STEPFORWARD study: a randomised controlled feasibility trial of a self-aligning prosthetic ankle-foot for older patients with vascular-related amputations

Natalie Vanicek, Elizabeth Coleman, Jude Watson, Kerry Jane Bell, Catriona Maria McDaid, Cleveland Barnett, Martin Twiste, Fergus Jepson, Abayomi Salawu, Dennis Harrison, Natasha Mitchell

Research output: Contribution to journalArticlepeer-review



To determine the feasibility of conducting a full-scale randomised controlled trial (RCT) of the effectiveness and cost-effectiveness of a self-aligning
prosthetic ankle-foot compared with a standard prosthetic ankle-foot.

Multicentre parallel group feasibility RCT.

Five prosthetics centres in England recruiting from July 2018 to August 2019.

Adults aged ≥50 years with a vascularrelated or non-traumatic transtibial amputation for 1 year or longer, categorised as having ‘limited community mobility’ and using a non-self-aligning ankle-foot.

Participants were randomised into one of two groups for 12 weeks: self-aligning prosthetic ankle-foot or existing non-self-aligning prosthetic ankle-foot.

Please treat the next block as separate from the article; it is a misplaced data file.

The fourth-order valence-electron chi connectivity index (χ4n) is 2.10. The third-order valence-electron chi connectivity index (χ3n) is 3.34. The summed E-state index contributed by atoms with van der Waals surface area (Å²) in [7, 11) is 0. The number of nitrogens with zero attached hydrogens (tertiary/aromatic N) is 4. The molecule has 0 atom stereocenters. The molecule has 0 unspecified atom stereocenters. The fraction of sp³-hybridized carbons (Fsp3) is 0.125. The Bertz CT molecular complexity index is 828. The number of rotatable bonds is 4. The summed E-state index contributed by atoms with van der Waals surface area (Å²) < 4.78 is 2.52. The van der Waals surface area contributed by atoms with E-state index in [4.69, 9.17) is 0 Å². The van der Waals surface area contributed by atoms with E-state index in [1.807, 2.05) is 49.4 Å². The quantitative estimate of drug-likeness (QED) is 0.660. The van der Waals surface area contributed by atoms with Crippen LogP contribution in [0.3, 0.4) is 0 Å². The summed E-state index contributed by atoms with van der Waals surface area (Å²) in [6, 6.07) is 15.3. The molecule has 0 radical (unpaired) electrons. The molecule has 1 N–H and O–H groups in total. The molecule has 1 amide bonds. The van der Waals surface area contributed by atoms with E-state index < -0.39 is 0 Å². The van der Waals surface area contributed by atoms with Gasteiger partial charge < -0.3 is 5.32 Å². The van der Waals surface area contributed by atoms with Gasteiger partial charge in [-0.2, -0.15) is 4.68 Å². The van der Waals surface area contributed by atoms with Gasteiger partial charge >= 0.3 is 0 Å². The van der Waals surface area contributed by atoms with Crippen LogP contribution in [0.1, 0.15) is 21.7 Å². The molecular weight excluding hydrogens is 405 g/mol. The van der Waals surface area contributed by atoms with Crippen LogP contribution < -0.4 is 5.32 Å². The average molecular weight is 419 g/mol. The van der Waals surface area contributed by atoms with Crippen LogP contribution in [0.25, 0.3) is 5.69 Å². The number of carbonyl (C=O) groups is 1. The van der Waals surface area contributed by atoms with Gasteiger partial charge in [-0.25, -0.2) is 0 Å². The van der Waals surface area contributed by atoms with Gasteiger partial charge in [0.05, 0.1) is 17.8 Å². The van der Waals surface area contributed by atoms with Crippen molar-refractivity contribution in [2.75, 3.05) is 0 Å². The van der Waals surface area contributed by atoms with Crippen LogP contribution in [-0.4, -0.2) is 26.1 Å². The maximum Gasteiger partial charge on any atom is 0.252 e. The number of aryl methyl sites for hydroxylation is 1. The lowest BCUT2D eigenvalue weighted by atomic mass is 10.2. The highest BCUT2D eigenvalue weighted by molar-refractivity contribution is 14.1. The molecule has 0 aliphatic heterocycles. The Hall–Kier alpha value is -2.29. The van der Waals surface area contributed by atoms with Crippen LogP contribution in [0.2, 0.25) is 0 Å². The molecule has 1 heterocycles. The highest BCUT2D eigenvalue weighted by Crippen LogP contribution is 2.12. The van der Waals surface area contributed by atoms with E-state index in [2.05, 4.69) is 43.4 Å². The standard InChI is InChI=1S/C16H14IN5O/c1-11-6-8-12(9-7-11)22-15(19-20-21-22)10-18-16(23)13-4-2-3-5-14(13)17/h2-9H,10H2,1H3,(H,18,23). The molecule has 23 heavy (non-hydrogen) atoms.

Feasibility measures: recruitment, consent and retention rates; and completeness of questionnaire and clinical assessment datasets across multiple time points.
Feasibility of collecting daily activity data with wearable technology and health resource use data with a bespoke questionnaire.

Fifty-five participants were randomised (61% of the target 90 participants): n=27 self-aligning anklefoot group, n=28 non-self-aligning ankle-foot group. Fifty-one participants were included in the final analysis (71% of the target number of participants). The consent rate and retention at final follow-up were 86% and 93%, respectively. The average recruitment rate was 1.25 participants/site/month (95%CI 0.39 to 2.1). Completeness of questionnaires ranged from 89%–94%, and clinical assessments were 92%–95%, including the activity monitor data. The average completion rates for the EQ-5D5L and bespoke resource use questionnaire were 93% and 63%, respectively.

This feasibility trial recruited and retained participants who were categorised as having ‘limited community mobility’ following a transtibial amputation.
The high retention rate of 93% indicated the trial was acceptable to participants and feasible to deliver as a full-scale RCT. The findings support a future, fully powered evaluation of the effectiveness and cost-effectiveness of a self-aligning prosthetic ankle-foot compared with a standard non-self-aligning version with some adjustments to the trial design and delivery.
Original languageEnglish
JournalBMJ Open
Early online date18 Mar 2021
Publication statusE-pub ahead of print - 18 Mar 2021

Bibliographical note

© Author(s) (or their employer(s)) 2021.

Cite this